Pura Vida Blues

You never hear someone say that they regret studying abroad, and that is for a good reason.  No matter the location, the duration or the nature of the program, studying abroad is an invaluable experience.  The time I spent in San Jose, Costa Rica was no exception.

A “major key” to getting as much as possible out of studying abroad or any life experience is not to only be open-minded, as we so often say, but to be the person who lives the experience. What does this mean? Well for me it meant the following:

  1. I could always catch up on sleep later.
  2. Everything’s is more fun with good company.
  3. All’s well that ends well.
  4. Initiative makes the story.
  5. Remember where you’re at.

This seems to be a pretty comprehensive list of the things that are said by a young millennial trying to give their spin on how to live life to the fullest. However, when I think back on my experience, those were the things that really made it so fulfilling. From sleepless nights rolling into cross-country bus rides to making last minute spontaneous decisions simply because I could, there was an energy within me that I felt heightened even the most mundane things throughout my study abroad.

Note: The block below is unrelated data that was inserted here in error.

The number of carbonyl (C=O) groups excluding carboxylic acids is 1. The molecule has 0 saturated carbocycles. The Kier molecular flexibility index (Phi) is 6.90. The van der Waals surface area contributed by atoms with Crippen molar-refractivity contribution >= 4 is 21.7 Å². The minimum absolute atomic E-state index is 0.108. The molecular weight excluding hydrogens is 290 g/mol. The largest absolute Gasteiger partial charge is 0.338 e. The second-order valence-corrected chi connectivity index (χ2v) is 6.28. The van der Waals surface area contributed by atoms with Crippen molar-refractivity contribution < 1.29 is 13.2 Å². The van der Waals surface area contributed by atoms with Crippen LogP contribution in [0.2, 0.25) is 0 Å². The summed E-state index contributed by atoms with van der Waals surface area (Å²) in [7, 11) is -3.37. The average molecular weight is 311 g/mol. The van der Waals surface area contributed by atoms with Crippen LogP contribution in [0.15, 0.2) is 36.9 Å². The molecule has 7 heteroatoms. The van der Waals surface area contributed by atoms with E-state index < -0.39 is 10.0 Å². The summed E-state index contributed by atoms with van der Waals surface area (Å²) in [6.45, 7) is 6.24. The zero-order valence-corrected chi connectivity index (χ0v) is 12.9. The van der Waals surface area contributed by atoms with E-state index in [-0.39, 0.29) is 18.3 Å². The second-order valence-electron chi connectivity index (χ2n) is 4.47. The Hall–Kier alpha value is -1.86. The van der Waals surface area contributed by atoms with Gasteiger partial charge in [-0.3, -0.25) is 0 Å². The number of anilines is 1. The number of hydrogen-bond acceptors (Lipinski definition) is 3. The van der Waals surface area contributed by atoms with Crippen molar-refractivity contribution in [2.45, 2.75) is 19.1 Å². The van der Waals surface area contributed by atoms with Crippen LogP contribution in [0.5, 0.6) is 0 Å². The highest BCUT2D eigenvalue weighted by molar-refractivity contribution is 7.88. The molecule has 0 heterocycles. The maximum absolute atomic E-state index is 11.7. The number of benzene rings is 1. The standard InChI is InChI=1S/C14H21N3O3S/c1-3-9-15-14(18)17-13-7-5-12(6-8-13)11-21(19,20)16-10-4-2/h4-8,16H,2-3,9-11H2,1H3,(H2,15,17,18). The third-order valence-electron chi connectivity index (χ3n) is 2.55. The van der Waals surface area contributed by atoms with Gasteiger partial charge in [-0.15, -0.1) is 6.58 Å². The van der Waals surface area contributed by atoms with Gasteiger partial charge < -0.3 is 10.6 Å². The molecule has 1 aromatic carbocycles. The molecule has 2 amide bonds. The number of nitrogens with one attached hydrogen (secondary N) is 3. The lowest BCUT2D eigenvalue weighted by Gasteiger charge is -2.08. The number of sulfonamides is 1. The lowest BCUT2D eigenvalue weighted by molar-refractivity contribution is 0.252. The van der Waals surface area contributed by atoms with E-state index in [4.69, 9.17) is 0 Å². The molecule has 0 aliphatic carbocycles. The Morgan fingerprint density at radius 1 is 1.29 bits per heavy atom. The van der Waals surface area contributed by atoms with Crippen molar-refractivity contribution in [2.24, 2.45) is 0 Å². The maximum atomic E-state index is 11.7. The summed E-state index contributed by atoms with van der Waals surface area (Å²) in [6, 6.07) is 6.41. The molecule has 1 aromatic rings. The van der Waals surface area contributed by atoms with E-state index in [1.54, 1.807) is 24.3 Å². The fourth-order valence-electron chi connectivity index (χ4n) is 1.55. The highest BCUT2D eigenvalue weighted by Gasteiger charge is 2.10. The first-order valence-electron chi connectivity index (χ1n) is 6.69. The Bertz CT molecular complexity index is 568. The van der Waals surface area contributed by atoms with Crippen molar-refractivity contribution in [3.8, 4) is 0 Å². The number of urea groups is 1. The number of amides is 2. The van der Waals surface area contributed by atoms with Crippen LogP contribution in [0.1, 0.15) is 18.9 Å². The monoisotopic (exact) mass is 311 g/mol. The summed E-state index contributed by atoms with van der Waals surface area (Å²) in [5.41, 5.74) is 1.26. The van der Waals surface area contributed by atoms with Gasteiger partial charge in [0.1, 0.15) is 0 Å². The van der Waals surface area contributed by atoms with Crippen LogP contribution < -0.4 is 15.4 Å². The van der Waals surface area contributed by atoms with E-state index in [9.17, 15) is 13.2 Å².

About two weeks after arriving back to the U.S., I started to feel this energy dissipate.  Slowly but surely, the inner glow that powered me through the previous four months began to be whittled away by the nuances of everyday life.  Whether it was working in a cubicle again, dealing with the drastic change in temperature or being removed from the bubble of positivity that had developed around me, readjusting to life in the U.S. was hard.  People were more pressed for time and the number of responsibilities I had tripled, but more than anything, I felt lost because I didn’t feel like I was experiencing life like I did in Costa Rica.

As I continue to readjust to Albion life, I feel happiest when I’m telling a friend about the week I spent in Nicaragua or about the time I hung out with a vagabond outside a party for an hour. And in the the most nostalgic way, it’s annoying that I’m grounded again to domestic life and not abroad right now.

The time I spent in Costa Rica truly was an invaluable experience and one that has evidently continued to affect my lens on life stateside, as well as on a much more personal level.  What I can only hope is that I am able to continue to travel, live and experience at the same magnitude as I did for those four unforgettable months.  

About Jamal Yearwood 17 Articles
Jamal is a Senior from Saginaw, Michigan. A Spanish major with a minor Economics, he has his very own Linkedin.  View Jamal Yearwood's profile

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